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No Hit List, Says Pomona Interim Chief


POMONA — Kelson McDaniel, who was ousted as police chief in San Clemente in 1987 after officers complained about his management style, began work as interim police chief in Pomona last week, praising the attitude of officers he has met and insisting that he has no instructions to fire anyone.

Mayor Donna Smith has said the council, over her objections, fired Police Chief Richard M. Tefank on Oct. 17 because he refused to fire a number of subordinates. Council members have denied that they have a "hit list" but have made it clear that they would like to see some officers depart.

Acting City Administrator Tom Fee, who appointed McDaniel on Wednesday, said, "My only instructions to him were to provide the best police protection for the citizens of the community."

He added that McDaniel "is highly qualified; he knows what he is doing and will provide our citizens with the level of police service they expect."

McDaniel, 52, has more than 26 years in law enforcement, starting with the Newport Beach Police Department where he spent 17 years and rose to the rank of lieutenant. He served more than six years as police chief in Los Alamitos and then 18 months as chief in San Clemente.

McDaniel said he lost his job in San Clemente despite receiving superior evaluations from his city manager after police officers issued a vote of no confidence. The officers complained that McDaniel had a punitive and uncommunicative management style.

McDaniel sought and obtained a hearing after his dismissal. The hearing officer found some justification for firing McDaniel but said he was dealing with problems, such as low police pay, that may have been beyond his control.

"There was no evidence showing McDaniel's termination resulted from any misconduct or moral turpitude, nor was there any evidence reflecting on his character or damaging to his reputation to serve as a police chief," the hearing officer declared. "The evidence only supports the proposition the termination was due to conflict as to his management style and his ability to control a volatile situation."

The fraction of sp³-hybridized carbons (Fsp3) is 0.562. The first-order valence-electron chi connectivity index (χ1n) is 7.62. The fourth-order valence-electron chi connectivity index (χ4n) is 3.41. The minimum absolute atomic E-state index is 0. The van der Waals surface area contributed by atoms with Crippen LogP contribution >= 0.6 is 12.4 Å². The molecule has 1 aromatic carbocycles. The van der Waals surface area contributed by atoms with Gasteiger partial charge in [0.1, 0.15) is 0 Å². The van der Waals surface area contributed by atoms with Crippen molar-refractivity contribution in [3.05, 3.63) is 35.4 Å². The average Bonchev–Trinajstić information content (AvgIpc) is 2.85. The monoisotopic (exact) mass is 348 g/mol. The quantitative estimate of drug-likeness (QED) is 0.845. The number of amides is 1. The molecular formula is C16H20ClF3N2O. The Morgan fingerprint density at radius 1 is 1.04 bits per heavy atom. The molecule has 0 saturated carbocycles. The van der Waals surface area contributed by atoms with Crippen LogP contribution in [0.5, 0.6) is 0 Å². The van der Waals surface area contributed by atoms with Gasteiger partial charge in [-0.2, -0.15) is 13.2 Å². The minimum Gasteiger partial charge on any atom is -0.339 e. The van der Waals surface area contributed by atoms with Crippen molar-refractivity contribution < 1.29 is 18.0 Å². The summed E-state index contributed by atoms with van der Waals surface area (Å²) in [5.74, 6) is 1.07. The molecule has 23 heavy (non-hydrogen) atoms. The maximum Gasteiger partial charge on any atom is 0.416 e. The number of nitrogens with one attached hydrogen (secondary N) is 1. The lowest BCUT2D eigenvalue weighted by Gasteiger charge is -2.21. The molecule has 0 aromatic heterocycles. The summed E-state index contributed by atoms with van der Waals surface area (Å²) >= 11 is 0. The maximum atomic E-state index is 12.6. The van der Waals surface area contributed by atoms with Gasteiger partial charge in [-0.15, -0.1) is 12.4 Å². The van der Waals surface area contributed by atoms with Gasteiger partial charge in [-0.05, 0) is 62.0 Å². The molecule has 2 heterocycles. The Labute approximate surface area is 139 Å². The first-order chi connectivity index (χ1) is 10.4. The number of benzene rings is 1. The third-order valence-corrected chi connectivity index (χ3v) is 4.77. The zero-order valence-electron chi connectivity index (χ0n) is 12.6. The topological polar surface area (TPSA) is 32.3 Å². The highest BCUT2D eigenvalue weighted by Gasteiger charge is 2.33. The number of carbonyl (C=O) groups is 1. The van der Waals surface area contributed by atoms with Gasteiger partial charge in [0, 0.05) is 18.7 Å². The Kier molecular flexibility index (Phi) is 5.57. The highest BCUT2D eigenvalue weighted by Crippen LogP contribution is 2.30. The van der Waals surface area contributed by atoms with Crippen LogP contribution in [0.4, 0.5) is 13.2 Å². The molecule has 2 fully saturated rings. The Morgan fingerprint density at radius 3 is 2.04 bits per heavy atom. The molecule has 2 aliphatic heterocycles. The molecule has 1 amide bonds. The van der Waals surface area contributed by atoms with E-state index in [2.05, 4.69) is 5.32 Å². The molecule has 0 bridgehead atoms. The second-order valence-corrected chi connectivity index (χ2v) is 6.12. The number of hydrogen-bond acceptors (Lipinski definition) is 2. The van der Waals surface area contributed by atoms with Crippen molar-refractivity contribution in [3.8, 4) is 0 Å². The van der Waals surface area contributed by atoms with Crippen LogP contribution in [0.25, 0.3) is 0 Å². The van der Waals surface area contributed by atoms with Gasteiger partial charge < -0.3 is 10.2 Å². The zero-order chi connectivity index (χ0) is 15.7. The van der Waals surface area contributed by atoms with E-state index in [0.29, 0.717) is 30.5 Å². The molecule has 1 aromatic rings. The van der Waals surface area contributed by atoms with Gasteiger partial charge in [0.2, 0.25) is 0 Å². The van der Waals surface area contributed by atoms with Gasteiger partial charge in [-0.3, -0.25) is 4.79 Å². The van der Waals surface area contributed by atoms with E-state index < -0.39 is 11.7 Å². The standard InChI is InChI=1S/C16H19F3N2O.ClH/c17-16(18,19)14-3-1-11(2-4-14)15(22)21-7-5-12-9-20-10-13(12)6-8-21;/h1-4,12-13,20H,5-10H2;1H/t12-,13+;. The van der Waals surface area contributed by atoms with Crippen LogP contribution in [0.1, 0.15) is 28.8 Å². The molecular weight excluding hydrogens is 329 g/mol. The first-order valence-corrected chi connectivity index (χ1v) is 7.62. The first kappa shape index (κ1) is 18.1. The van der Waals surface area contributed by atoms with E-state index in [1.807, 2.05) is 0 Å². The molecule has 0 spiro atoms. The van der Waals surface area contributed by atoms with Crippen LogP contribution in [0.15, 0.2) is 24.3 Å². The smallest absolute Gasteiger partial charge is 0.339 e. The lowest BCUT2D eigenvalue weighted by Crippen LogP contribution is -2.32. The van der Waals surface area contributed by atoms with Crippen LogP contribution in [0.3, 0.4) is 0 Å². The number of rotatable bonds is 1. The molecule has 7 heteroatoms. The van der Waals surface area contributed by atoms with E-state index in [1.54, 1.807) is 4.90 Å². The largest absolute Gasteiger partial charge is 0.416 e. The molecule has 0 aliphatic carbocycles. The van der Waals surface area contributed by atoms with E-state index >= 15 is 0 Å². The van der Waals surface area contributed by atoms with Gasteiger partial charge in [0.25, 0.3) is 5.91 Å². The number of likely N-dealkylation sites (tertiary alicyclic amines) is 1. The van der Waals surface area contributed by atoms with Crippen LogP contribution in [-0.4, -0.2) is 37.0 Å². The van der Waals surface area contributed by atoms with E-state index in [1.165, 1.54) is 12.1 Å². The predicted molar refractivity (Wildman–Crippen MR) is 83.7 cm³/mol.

McDaniel said he felt vindicated by the hearing findings, but he did not get his job back and has since been working with his wife in a real estate office.

He said he has been eager to return to police work and will be a candidate for the permanent position of police chief. The city is soliciting applications.

Fee said Pomona police officers can be assured that McDaniel was not hired to terminate other employees. If the city were going to do that, he said, "we wouldn't hire a professional."

McDaniel said: "I'm assured that I am my own person. I simply wouldn't want anything to do with any kind of a hit list. . . . That's certainly not what I'm going to do at all."

He said the Pomona Police Department is clearly facing "a bit of a crisis that hopefully I can have a positive impact on."

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